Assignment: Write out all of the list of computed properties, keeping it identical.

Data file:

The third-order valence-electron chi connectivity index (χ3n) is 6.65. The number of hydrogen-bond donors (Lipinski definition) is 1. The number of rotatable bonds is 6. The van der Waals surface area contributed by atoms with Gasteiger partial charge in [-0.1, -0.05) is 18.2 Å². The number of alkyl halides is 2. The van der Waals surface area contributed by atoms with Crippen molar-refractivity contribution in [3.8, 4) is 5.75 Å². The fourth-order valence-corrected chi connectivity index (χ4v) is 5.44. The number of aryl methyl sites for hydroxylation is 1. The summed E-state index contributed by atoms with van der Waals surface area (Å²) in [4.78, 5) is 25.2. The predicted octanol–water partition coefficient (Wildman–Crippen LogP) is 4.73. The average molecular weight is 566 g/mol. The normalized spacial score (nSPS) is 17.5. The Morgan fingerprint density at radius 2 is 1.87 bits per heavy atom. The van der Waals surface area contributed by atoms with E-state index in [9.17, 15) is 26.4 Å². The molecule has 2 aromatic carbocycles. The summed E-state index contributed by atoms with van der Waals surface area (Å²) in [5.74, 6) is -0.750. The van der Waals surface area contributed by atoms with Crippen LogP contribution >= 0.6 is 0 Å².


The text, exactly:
The third-order valence-electron chi connectivity index (χ3n) is 6.65. The number of hydrogen-bond donors (Lipinski definition) is 1. The number of rotatable bonds is 6. The van der Waals surface area contributed by atoms with Gasteiger partial charge in [-0.1, -0.05) is 18.2 Å². The number of alkyl halides is 2. The van der Waals surface area contributed by atoms with Crippen molar-refractivity contribution in [3.8, 4) is 5.75 Å². The fourth-order valence-corrected chi connectivity index (χ4v) is 5.44. The number of aryl methyl sites for hydroxylation is 1. The summed E-state index contributed by atoms with van der Waals surface area (Å²) in [4.78, 5) is 25.2. The predicted octanol–water partition coefficient (Wildman–Crippen LogP) is 4.73. The average molecular weight is 566 g/mol. The normalized spacial score (nSPS) is 17.5. The Morgan fingerprint density at radius 2 is 1.87 bits per heavy atom. The van der Waals surface area contributed by atoms with E-state index in [9.17, 15) is 26.4 Å². The molecule has 2 aromatic carbocycles. The summed E-state index contributed by atoms with van der Waals surface area (Å²) in [5.74, 6) is -0.750. The van der Waals surface area contributed by atoms with Crippen LogP contribution >= 0.6 is 0 Å².